It is the nature of business that in even the best-run companies unexpected difficulties, profit squeezes, and unfavorable shifts in demand for their products will at times occur. Furthermore, the companies into which the investor should be buying if greatest gains are to occur are companies which over the years will constantly, through the efforts of technical research, be trying to produce and sell new products and new processes. By the law of averages, some of these are bound to be costly failures. Others will have unexpected delays and heartbreaking expenses during the early period of plant shake-down. For months on end, such extra and unbudgeted costs will spoil the most carefully laid profit forecasts for the business as a whole. Such disappointments are an inevitable part of even the most successful business. If met forthrightly and with good judgment, they are merely one of the costs of eventual success. They are frequently a sign of strength rather than weakness in a company.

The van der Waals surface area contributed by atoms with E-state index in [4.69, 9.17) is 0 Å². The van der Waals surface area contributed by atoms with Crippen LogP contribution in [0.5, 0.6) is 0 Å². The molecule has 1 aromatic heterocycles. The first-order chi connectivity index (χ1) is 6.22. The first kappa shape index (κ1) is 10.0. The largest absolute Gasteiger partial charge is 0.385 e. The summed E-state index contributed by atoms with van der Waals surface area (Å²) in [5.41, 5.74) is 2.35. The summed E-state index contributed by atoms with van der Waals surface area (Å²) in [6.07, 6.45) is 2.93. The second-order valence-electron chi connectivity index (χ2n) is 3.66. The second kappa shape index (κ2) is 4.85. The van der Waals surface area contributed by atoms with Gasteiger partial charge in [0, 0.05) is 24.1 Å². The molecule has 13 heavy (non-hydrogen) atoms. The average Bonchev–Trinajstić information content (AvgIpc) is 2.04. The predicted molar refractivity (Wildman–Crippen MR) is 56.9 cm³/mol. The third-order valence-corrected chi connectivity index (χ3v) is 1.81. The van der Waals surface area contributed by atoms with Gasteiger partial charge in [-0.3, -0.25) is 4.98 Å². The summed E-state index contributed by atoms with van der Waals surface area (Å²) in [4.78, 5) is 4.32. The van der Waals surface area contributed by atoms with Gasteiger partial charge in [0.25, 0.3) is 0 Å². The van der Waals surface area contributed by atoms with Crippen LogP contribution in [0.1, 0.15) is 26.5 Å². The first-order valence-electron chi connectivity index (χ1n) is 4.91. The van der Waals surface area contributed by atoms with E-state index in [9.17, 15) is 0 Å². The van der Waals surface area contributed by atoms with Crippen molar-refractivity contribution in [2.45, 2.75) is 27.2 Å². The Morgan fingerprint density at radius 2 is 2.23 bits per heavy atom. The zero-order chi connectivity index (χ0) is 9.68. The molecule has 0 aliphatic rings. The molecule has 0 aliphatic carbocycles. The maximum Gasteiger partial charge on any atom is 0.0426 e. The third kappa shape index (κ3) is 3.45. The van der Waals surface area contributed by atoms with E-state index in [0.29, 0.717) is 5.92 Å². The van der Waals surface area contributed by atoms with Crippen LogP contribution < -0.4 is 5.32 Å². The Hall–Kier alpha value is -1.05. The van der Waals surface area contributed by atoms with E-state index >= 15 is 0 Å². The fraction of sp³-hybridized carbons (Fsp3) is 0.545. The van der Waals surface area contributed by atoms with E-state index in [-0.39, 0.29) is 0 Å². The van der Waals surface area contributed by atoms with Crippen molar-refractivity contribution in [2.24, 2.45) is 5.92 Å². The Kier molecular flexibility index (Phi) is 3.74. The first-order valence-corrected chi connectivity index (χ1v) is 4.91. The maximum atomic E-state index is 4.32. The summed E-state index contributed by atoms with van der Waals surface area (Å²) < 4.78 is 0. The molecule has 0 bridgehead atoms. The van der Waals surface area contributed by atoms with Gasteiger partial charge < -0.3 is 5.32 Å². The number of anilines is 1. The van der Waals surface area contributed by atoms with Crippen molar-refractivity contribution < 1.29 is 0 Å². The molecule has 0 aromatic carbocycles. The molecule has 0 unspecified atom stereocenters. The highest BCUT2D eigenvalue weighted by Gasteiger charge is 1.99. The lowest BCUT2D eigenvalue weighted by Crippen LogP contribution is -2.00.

How a management reacts to such matters can be a valuable clue to the investor. The management that does not report as freely when things are going badly as when they are going well usually “clams up” in this way for one of several rather significant reasons. It may not have a program worked out to solve the unanticipated difficulty. It may have become panicky. It may not have an adequate sense of responsibility to its stockholders, seeing no reason why it should report more than what may seem expedient at the moment. In any event, the investor will do well to exclude from investment any company that withholds or tries to hide bad news.